That's the prototypical murder mystery thriller right there, Leo. So what's called—er, actually, Anton hasn't come up with a name for it yet, so let's just call it something random, like, er, repetitive designation—has popped up in a lot of murder mysteries coming after it. Look at Sherlock Holmes. There's this riddle in rhyming couplets as the story begins, and the next thing you know, it's directions to a royal artefact! Soon enough, he'll be catching murderers on the basis that they drank Earl Grey tea before going to bed!
But Anton said it himself, right? Describing something is like a promise to bring it up at some important point later on?
True, it is better than just wasting the details as nothing more than scenery. A lot of people do that, you know. You know what I'm talking about. Have you ever seen Charles Dickens write sparingly? Just look at A Tale of Two Cities! So many details on that mail carriage ride to Dover—the squalor, the other passengers, the driver, the mail—but none of it matters, and we never see any of it again! No, not even the mail!
Wait, did you hear a rustling sound?
Why do you ask? And no, I didn't hear anything. Anyway, this repetitive designation thing actually seems to go right back to Greek mythology, because in the Odyssey you have this description of Odysseus's home with spears on the wall, which just so happens to be handy for the final battle against the suitors.
Yeah, yeah, sure. But the readers are going to go mad looking at every detail and seeing how it might fit into the plot!
Not until some sort of worldwide network causes groups of millions of people to get together to collaborate in obsessing over every single thing in certain works and then talk to each other about them. And even then Anton could throw them the odd idiosyncratically coloured fish to throw them off the scent. Really, all these techniques are about entertaining readers, and surprising them.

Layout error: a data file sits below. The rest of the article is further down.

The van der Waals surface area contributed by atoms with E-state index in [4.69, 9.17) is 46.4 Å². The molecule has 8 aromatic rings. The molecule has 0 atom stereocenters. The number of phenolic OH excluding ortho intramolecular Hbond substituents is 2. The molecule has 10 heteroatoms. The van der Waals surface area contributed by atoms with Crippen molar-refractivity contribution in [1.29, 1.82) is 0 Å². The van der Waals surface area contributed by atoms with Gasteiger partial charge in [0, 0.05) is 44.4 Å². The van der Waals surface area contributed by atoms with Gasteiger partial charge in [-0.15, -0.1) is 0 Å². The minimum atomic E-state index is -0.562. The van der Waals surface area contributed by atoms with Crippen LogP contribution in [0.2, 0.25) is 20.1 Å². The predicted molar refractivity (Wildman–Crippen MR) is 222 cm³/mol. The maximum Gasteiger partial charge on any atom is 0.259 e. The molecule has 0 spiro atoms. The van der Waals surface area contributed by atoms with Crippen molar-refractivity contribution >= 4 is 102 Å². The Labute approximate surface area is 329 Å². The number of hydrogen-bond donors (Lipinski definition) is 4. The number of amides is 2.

[A burglar suddenly breaks in and points his pistol at Leo and Olga.]
Not exactly what I meant by surprising people.
I thought I heard a rustling sound.
Shhh. Leo, you know how burglars are around here. One sudden move and they'll panic and shoot—
[Chekhov stands in front of the burglar, having gunned him down with his rifle that was hanging on the wall next to the door to his room.]
Oh, hello Anton.
Hello, Leo. Did you hear about this repetitive designation thing from Olga?
Yes, it was all very interesting.
Like I said: "If you say in the first chapter that there is a rifle hanging on the wall, in the second or third chapter it absolutely must go off. If it's not going to be fired, it shouldn't be hanging there." Well, actually, I've never said that before; I just made that up off the top of my head; but I did just say it. So there! I'll call it Chekhov's gun, just in case I mix up rifles and pistols the next time I mention it.
Thanks, Leo. Now, back to writing Uncle Vanya—and this time, I know what to do with that pistol I put in there just for scenery. God, I love making stuff up for a living. Don't you?
Getting a bit tired with my life right now, actually.
Oh, that's a shame. Well, at least I'll know what happened if you turn up dead at some train station 160 kilometres from your estate.